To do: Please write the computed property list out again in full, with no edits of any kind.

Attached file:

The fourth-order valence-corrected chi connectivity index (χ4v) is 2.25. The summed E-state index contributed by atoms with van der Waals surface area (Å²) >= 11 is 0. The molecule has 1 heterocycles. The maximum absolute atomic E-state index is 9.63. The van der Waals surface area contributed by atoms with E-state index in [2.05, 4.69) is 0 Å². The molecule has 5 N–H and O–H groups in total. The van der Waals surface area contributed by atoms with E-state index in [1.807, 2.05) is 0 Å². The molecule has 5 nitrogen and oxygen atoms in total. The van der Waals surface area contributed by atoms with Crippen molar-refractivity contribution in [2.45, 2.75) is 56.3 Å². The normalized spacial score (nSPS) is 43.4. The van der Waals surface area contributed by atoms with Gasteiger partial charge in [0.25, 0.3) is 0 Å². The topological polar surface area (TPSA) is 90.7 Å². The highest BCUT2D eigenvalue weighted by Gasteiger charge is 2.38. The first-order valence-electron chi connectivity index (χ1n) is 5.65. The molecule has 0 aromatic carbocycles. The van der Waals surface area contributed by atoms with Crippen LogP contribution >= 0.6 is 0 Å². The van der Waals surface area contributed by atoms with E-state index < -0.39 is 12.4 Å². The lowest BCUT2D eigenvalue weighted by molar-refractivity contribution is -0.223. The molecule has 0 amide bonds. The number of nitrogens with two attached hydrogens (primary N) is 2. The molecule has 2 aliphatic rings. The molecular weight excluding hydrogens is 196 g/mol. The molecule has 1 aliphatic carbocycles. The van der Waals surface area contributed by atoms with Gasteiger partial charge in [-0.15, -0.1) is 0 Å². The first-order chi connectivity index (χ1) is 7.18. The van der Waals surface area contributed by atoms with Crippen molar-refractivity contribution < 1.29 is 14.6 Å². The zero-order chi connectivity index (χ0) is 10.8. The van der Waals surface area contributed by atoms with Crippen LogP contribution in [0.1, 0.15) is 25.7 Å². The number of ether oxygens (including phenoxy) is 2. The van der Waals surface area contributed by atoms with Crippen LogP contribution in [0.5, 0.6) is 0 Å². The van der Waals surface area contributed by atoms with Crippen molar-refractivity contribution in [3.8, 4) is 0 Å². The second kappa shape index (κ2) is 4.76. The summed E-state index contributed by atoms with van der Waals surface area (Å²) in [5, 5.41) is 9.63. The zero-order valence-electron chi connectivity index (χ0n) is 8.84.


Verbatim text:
The fourth-order valence-corrected chi connectivity index (χ4v) is 2.25. The summed E-state index contributed by atoms with van der Waals surface area (Å²) >= 11 is 0. The molecule has 1 heterocycles. The maximum absolute atomic E-state index is 9.63. The van der Waals surface area contributed by atoms with E-state index in [2.05, 4.69) is 0 Å². The molecule has 5 N–H and O–H groups in total. The van der Waals surface area contributed by atoms with E-state index in [1.807, 2.05) is 0 Å². The molecule has 5 nitrogen and oxygen atoms in total. The van der Waals surface area contributed by atoms with Crippen molar-refractivity contribution in [2.45, 2.75) is 56.3 Å². The normalized spacial score (nSPS) is 43.4. The van der Waals surface area contributed by atoms with Gasteiger partial charge in [0.25, 0.3) is 0 Å². The topological polar surface area (TPSA) is 90.7 Å². The highest BCUT2D eigenvalue weighted by Gasteiger charge is 2.38. The first-order valence-electron chi connectivity index (χ1n) is 5.65. The molecule has 0 aromatic carbocycles. The van der Waals surface area contributed by atoms with Crippen LogP contribution >= 0.6 is 0 Å². The van der Waals surface area contributed by atoms with E-state index < -0.39 is 12.4 Å². The lowest BCUT2D eigenvalue weighted by molar-refractivity contribution is -0.223. The molecule has 0 amide bonds. The number of nitrogens with two attached hydrogens (primary N) is 2. The molecule has 2 aliphatic rings. The molecular weight excluding hydrogens is 196 g/mol. The molecule has 1 aliphatic carbocycles. The van der Waals surface area contributed by atoms with Gasteiger partial charge in [-0.15, -0.1) is 0 Å². The first-order chi connectivity index (χ1) is 7.18. The van der Waals surface area contributed by atoms with Crippen molar-refractivity contribution < 1.29 is 14.6 Å². The zero-order chi connectivity index (χ0) is 10.8. The van der Waals surface area contributed by atoms with Crippen LogP contribution in [0.1, 0.15) is 25.7 Å². The number of ether oxygens (including phenoxy) is 2. The van der Waals surface area contributed by atoms with Crippen LogP contribution in [0.5, 0.6) is 0 Å². The van der Waals surface area contributed by atoms with Crippen molar-refractivity contribution in [3.8, 4) is 0 Å². The second kappa shape index (κ2) is 4.76. The summed E-state index contributed by atoms with van der Waals surface area (Å²) in [5, 5.41) is 9.63. The zero-order valence-electron chi connectivity index (χ0n) is 8.84.